Conservation through a political lens: what wildlife conservation in Africa and Nevada have in common?

I’ve been following some of Nevada’s debates on wildlife populations and governance issues with interest. I am a historian studying conservation. My research focuses on eastern and southern Africa, geographically distant from Nevada. But looking at Nevada debates through a historical lens, even one rooted in 1920s-1970s Africa, reveals some remarkable points.

The major issues in Nevada involve representation in the agencies that shape state wildlife policy. (The Current point out that the powerful Wildlife Commission “must have five ‘sportsmen’, i.e. hunters, fishermen or trappers…a farmer, a rancher, a conservationist and a member of the public.”) Also controversial are various forms of animals”check” (ie culling), different rhetorical claims about animals and the spaces they inhabitthe balance between development and preservationand increasing the potential for collision or conflict between man and nature† These were and remain equally controversial issues in most African countries with large wildlife populations. With larger and therefore potentially more dangerous carnivores and herbivores, larger rural populations and conservation histories marred by colonial racism and violence (which have shaped the perception of conservation to date), the problems in Africa are arguably even greater. The extinction of species or populations, the integrity of ecosystems and the regulation or prohibition of trade, especially in animal products, are also important themes for nature conservation in Africa. Trophy hunting (especially for international visitors) remains a lucrative business in some countries, while livelihood hunting is often regarded with less tolerance, leading to inequalities and resentment along race and class lines.

From the colonial period to the present, governance agencies and the political discourse surrounding wildlife conservation in Africa have over-influenced certain interests at the expense of others. The same is probably true in Nevada. In Africa, this meant white settlers and colonial officials who were not accountable to the majority African population during the colonial era, and foreign donors and conservationists in the post-independence period. In Nevada, interests do not seem to be defined strictly along racial or “national” lines, but a particular set of interests – particularly the hunting and fishing communities – that exert more influence than their numbers, effectively claiming or claiming animals as “wild”. “pests”, rather than “wildlife” or “biodiversity” (although they use the term “wildlife”). In both cases, therefore, majority communities in the affected areas struggled to make their voices heard. Interestingly, large rural communities in Africa most affected by wildlife policies were the ones that were marginalized, while small rural communities most likely to have contact with wildlife in Nevada dominate policymaking through the Wildlife Commission, forcing urban and suburban Majorities with different perspectives on conservation are lagging behind policies with a substandard vote.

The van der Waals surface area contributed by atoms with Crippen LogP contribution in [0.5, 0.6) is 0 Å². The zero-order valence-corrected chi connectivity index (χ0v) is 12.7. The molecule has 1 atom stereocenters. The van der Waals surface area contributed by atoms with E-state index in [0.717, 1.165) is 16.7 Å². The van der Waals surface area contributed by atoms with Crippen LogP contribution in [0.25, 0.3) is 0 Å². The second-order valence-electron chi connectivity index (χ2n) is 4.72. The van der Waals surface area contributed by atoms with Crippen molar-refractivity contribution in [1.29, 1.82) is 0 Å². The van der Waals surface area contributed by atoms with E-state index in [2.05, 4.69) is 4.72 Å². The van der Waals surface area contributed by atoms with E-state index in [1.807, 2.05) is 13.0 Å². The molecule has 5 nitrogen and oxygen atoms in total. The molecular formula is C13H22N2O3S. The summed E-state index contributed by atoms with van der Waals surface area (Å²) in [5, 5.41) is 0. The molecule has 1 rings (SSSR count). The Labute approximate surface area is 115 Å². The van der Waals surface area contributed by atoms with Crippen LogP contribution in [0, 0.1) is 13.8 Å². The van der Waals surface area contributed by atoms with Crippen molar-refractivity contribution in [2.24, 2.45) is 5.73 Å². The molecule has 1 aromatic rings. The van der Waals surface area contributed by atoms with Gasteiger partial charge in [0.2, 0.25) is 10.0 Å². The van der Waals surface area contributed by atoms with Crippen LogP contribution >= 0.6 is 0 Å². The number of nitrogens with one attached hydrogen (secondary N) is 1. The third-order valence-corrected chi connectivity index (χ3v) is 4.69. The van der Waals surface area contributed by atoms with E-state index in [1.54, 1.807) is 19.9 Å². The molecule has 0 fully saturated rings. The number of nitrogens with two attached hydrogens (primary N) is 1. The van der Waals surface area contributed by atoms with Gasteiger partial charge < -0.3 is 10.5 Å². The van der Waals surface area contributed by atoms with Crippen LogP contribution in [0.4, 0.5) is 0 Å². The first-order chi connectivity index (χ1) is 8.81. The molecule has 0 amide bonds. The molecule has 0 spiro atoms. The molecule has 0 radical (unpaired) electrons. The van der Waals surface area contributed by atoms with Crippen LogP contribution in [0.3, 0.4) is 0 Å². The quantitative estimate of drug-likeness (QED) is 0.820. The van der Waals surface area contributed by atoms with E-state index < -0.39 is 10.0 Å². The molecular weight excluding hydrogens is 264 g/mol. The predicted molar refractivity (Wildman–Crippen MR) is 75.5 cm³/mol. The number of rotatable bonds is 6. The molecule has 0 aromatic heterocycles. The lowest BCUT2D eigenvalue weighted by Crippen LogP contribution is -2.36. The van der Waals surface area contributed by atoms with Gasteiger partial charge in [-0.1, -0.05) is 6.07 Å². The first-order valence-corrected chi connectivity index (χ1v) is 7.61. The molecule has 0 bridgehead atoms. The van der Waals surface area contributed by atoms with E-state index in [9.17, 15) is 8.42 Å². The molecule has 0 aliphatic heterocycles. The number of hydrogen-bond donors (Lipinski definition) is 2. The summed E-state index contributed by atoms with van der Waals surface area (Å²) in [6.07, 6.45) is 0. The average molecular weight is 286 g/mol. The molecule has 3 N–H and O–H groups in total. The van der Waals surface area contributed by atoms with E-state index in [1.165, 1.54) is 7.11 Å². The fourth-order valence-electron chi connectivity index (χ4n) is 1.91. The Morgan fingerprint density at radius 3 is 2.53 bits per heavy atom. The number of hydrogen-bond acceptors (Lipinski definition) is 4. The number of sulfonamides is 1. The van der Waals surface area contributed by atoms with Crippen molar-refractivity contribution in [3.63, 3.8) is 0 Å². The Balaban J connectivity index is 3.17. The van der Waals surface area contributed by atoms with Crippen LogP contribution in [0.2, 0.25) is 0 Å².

Both spaces were and continue to be shaped by divergent interests and forms of government. While nothing in most African countries replicates the controversial division of powers between the state and the federal government, most countries had multiple agencies charged with managing animal populations with different, but overlapping and sometimes conflicting duties for different areas and/or categories of animals. . For example, wildlife departments and agencies for national parks don’t just manage different spaces; they also possessed different sensitivities, represented different constituencies and appealed to different sciences. They even called animals different things: “game” in the case of the first; “wildlife” in the case of the latter. Wildlife departments in Africa – both pre- and post-independence – also worked with reference to other types of governance structures. These include powerful district officials; usual authorities such as heads; and other “technical” departments dealing with such things as forestry, hydrology, public health and public works.

This meant that marginalized communities in Africa had a number of other channels to advocate for control over minority-produced policies. District officials who cared nothing about conservation, but about maintaining national order, pushed conservation policy back when it provided too much protection for dangerous animals in too many places. Chefs often did the same. This meant that the ground-level dynamics — if not the rhetoric — of conservation may have better reflected the complex politics of these areas, requiring policy negotiation, albeit a political skewed by racist hierarchies and an absent genuine societal debate.

As a result, the resulting policies often lacked coherence, and when international donors got involved in the 1960s, they were often able to use their funds and the associated political clout to shield policymaking from a broader perspective. audience. They did so in a political environment increasingly defined by democratic deficits. In Nevada, policy is made in a desolate political landscape, often through the Wildlife Commission rather than the part-time legislature, which has failed to come to grips with the major problems facing the state in a coherent manner.